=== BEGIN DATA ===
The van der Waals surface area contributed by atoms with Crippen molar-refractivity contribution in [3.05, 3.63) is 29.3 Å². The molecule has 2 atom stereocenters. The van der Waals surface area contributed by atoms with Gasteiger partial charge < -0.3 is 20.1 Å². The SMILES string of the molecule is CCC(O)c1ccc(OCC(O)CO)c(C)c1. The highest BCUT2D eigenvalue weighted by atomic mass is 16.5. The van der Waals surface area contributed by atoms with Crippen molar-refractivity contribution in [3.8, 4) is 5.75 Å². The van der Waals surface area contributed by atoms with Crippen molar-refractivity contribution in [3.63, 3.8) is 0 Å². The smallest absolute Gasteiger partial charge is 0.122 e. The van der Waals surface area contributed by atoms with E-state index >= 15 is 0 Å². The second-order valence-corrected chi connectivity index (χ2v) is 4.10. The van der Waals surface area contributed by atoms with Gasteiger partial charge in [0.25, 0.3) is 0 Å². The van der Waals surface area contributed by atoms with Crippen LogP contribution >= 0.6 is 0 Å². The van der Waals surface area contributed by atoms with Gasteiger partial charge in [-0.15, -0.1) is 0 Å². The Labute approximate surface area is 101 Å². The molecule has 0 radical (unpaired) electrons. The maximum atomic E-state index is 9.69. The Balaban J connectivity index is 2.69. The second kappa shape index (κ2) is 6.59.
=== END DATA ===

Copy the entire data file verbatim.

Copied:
The van der Waals surface area contributed by atoms with Crippen molar-refractivity contribution in [3.05, 3.63) is 29.3 Å². The molecule has 2 atom stereocenters. The van der Waals surface area contributed by atoms with Gasteiger partial charge < -0.3 is 20.1 Å². The SMILES string of the molecule is CCC(O)c1ccc(OCC(O)CO)c(C)c1. The highest BCUT2D eigenvalue weighted by atomic mass is 16.5. The van der Waals surface area contributed by atoms with Crippen molar-refractivity contribution in [3.8, 4) is 5.75 Å². The van der Waals surface area contributed by atoms with Crippen molar-refractivity contribution in [3.63, 3.8) is 0 Å². The smallest absolute Gasteiger partial charge is 0.122 e. The van der Waals surface area contributed by atoms with E-state index >= 15 is 0 Å². The second-order valence-corrected chi connectivity index (χ2v) is 4.10. The van der Waals surface area contributed by atoms with Gasteiger partial charge in [0.25, 0.3) is 0 Å². The van der Waals surface area contributed by atoms with Crippen LogP contribution >= 0.6 is 0 Å². The van der Waals surface area contributed by atoms with Gasteiger partial charge in [-0.15, -0.1) is 0 Å². The Labute approximate surface area is 101 Å². The molecule has 0 radical (unpaired) electrons. The maximum atomic E-state index is 9.69. The Balaban J connectivity index is 2.69. The second kappa shape index (κ2) is 6.59.